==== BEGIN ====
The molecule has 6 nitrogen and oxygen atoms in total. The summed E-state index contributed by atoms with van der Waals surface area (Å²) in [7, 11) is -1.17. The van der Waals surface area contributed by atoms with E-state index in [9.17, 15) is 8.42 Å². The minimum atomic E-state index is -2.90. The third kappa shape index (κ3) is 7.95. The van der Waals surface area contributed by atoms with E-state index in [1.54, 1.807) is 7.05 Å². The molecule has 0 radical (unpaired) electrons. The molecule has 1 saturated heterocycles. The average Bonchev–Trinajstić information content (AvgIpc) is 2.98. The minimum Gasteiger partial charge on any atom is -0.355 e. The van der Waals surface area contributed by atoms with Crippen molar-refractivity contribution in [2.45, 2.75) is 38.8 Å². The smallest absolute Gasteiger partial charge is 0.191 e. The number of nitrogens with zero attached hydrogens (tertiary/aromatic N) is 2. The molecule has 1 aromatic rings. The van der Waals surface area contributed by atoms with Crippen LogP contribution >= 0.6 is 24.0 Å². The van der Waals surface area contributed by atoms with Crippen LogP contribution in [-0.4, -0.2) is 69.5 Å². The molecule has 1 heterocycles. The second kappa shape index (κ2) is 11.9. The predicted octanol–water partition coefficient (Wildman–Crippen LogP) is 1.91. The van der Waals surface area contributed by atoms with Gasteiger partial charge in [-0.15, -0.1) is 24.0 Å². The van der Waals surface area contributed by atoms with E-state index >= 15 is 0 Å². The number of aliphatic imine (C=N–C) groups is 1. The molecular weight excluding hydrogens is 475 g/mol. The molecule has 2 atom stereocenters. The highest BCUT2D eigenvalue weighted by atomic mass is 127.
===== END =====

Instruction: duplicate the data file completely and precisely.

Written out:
The molecule has 6 nitrogen and oxygen atoms in total. The summed E-state index contributed by atoms with van der Waals surface area (Å²) in [7, 11) is -1.17. The van der Waals surface area contributed by atoms with E-state index in [9.17, 15) is 8.42 Å². The minimum atomic E-state index is -2.90. The third kappa shape index (κ3) is 7.95. The van der Waals surface area contributed by atoms with E-state index in [1.54, 1.807) is 7.05 Å². The molecule has 0 radical (unpaired) electrons. The molecule has 1 saturated heterocycles. The average Bonchev–Trinajstić information content (AvgIpc) is 2.98. The minimum Gasteiger partial charge on any atom is -0.355 e. The van der Waals surface area contributed by atoms with Crippen molar-refractivity contribution in [2.45, 2.75) is 38.8 Å². The smallest absolute Gasteiger partial charge is 0.191 e. The number of nitrogens with zero attached hydrogens (tertiary/aromatic N) is 2. The molecule has 1 aromatic rings. The van der Waals surface area contributed by atoms with Crippen LogP contribution >= 0.6 is 24.0 Å². The van der Waals surface area contributed by atoms with Crippen LogP contribution in [-0.4, -0.2) is 69.5 Å². The molecule has 1 heterocycles. The second kappa shape index (κ2) is 11.9. The predicted octanol–water partition coefficient (Wildman–Crippen LogP) is 1.91. The van der Waals surface area contributed by atoms with Gasteiger partial charge in [-0.15, -0.1) is 24.0 Å². The van der Waals surface area contributed by atoms with E-state index >= 15 is 0 Å². The number of aliphatic imine (C=N–C) groups is 1. The molecular weight excluding hydrogens is 475 g/mol. The molecule has 2 atom stereocenters. The highest BCUT2D eigenvalue weighted by atomic mass is 127.